Louisiana isn't the only place being stiffed by big corporations, with the responsibility of paying for public services shifting to middle class families. As this New York Times article shows, the nation's biggest companies are shirking their duty and avoiding their fair share of taxes.
General Electric, billed in the article as America's largest corporation, paid no corporate income taxes at all last year. In fact, GE managed to wangle a $3.2 billion tax benefit out of the federal government. General Electric's worldwide profit last year was $14.2 billion; in the U.S. alone, GE's profit was $5.1 billion.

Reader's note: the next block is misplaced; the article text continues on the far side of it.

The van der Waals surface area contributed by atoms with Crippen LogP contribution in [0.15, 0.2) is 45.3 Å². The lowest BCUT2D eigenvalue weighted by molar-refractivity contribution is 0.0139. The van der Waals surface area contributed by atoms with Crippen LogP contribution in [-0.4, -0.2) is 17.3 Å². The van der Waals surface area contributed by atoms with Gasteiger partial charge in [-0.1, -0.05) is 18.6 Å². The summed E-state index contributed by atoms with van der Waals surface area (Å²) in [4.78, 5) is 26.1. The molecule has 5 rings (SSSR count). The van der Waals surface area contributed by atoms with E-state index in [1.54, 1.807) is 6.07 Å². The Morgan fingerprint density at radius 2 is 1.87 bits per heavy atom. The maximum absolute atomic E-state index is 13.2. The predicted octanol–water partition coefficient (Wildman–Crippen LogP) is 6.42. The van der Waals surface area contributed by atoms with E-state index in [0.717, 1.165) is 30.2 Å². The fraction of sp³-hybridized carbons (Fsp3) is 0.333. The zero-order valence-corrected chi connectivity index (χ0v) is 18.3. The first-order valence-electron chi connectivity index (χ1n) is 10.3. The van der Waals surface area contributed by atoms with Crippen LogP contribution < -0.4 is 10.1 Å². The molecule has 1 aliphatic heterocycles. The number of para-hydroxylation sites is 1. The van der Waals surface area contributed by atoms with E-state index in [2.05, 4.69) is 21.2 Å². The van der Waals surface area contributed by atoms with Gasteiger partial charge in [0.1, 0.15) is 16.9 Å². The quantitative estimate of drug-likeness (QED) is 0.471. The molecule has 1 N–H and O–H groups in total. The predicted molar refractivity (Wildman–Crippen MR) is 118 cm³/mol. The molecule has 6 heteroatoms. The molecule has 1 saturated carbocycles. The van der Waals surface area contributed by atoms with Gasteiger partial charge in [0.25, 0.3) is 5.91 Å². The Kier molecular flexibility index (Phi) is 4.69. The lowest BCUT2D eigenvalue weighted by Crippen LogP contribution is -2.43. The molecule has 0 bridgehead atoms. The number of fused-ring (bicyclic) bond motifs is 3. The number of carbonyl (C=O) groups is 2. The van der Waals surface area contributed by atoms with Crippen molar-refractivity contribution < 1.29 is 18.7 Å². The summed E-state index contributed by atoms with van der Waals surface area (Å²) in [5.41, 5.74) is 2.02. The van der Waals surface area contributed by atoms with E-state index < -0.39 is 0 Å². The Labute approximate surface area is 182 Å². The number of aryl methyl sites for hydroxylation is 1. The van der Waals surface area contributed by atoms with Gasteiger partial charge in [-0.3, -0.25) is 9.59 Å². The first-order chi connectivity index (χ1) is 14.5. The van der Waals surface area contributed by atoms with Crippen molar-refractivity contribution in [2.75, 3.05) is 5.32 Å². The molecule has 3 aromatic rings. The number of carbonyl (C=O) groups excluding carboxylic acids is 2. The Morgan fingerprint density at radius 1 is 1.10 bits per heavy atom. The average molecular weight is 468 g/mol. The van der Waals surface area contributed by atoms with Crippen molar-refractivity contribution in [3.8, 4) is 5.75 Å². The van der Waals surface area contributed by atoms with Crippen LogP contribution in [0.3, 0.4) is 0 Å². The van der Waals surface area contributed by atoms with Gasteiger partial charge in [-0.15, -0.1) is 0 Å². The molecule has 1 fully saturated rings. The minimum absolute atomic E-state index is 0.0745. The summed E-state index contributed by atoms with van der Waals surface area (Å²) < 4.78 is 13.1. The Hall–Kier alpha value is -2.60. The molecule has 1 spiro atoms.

It hasn't gone unnoticed in Washington. Sen. Bernie Sanders (I-VT) said in this article, "We have a deficit problem. It has to be addressed, but it cannot be addressed on the backs of the sick, the elderly, the poor, young people, the most vulnerable in this country. The wealthiest people and the largest corporations in this country have got to contribute. We've got to talk about shared sacrifice."
It must be noted that what GE is doing is not illegal. The company is simply taking advantage of laws passed by Congress at the urging of lobbyists who are paid handsomely by corporations. The same is true in Louisiana.
As the Louisiana Federation of Teachers has noted before, more than three-fourths of the corporate taxes on the books are not collected because various tax breaks - legal loopholes that shift the responsibility to fund our government onto middle-class taxpayers and working families.